There is so much information out there about Google PPC ads, it’ll make your head spin. Especially if you’re not technically inclined. Or if your eyes start to glaze over when you hear terms like CTR and negative keywords.
The good news is that a lot of that info is not meant for you; a small business owner. It’s geared towards SEO professionals and companies that have huge PPC budgets and massive campaigns. So, of course you feel overwhelmed (or like you’re reading Sanskrit) when you see some of these online articles!
Large PPC operations are complicated, and given the dollars involved, need to be scrutinized religiously. Small business owners, with their little budgets and fairly simple communications goals have it much easier in getting PPC going. While it’s not going to be as complicated for a small business, you still have to follow some basic rules to make sure that you don’t waste any of your hard earned money.
My 10 cardinal rules for small business PPC
Here are some of the basic rules that I follow for small PPC campaigns to ensure that they are effective and drive the right kind of traffic:
1. Ditch the display network
If you’re new to PPC or have a limited budget, don’t bother with the display network. It involves a whole different type of strategy and does not target people who are actively seeking your service. Just concentrate on the search.
2. Set a budget
This one seems pretty basic, but this is where a lot of the PPC horror stories come from. You cannot accidentally spend thousands of dollars if you have a set budget. Period.
3. Define your location
You can pick exactly who to show your ads to and this is another important way of setting up your campaign properly, to save costs and reach only your target audience. You can get right down to city level, so make your choices wisely.
4. Emphasize your localness
If you’re a local small business, be sure to include your city/location in your ad. This will help to draw a local searcher’s attention.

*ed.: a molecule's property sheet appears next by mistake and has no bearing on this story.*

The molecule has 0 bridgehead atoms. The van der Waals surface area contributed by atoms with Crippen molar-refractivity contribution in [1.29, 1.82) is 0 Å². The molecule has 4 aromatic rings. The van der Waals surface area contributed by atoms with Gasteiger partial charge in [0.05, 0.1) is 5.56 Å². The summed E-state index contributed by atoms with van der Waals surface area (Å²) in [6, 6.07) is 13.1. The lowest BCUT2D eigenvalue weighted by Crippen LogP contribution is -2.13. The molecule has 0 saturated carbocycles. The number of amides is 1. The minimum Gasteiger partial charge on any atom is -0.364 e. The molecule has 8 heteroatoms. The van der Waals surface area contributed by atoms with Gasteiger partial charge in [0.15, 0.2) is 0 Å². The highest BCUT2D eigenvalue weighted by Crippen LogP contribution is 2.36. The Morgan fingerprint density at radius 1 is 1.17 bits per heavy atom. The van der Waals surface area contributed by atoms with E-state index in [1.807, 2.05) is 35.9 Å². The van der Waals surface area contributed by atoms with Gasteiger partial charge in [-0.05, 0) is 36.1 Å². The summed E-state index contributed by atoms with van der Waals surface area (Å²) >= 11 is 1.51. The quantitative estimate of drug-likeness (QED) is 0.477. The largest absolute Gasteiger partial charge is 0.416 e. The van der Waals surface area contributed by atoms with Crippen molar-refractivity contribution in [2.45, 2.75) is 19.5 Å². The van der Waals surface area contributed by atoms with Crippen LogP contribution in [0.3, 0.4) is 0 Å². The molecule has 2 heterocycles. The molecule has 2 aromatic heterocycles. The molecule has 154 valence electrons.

5. Have a call 2 action
Encourage searchers to do something. Whether it’s call you. Contact you. Get a free estimate. What is it that you want potential customers to do? Great, now ask them to do it.
6. Only talk about one product or service at a time
Trying to jam in everything you do in a tiny ad space is not going to work. Don’t just list off all of your services. Focus on one at a time, and create a compelling message around that topic.
7. Have the keywords in the title
If your ad title matches the search query, it will be much more visible and tells the searcher that your business is relevant to what they want.
8. Match the content to the keywords
This is another very common mistake I see. Small businesses using a whole bunch of different keywords as the titles for their ads, but their copy has nothing to do with the title. Can you see how in the example, the body of the ad does not match the title?
Expert Landscaping, Garden & Lawn
Maintenance Services. Call Today.
For this reason, one campaign should only be about one particular type of service.
9. Consider the landing page carefully
The page that you send clickers to must without any doubt match what it is you are advertising. In most cases, the homepage is not the best place. If you are advertising a product or a service, link directly to that page in your website.
10. Set up a conversion goal and track the activity
A conversion is what you want people to do on your website. It might be to reach the contact page. Or fill out the contact form. Or enter in their email. Your goal is getting them to that page in your website, and it’s important to track so that you can see if your PPC ads are working effectively. This you can do easily through your Google Analytics. When you are in Adwords click on “Reporting and Tools” and go to “Analytics”. Click the “I already have an Analytics account” and go to the next step. Make sure to do this before your campaign starts, not after. Analytics does not go back in time to track things.
There are so many different variables in PPC advertising that it’s easy to get overwhelmed, or worried about whether you’re doing it right. Start small and remember that changes and adjustments are only a click away. You just have to monitor things carefully and figure out over time what will work best for your biz.
These are some of my top PPC tips. Do you have any to add? Any experiences with using PPC ads effectively for your small business?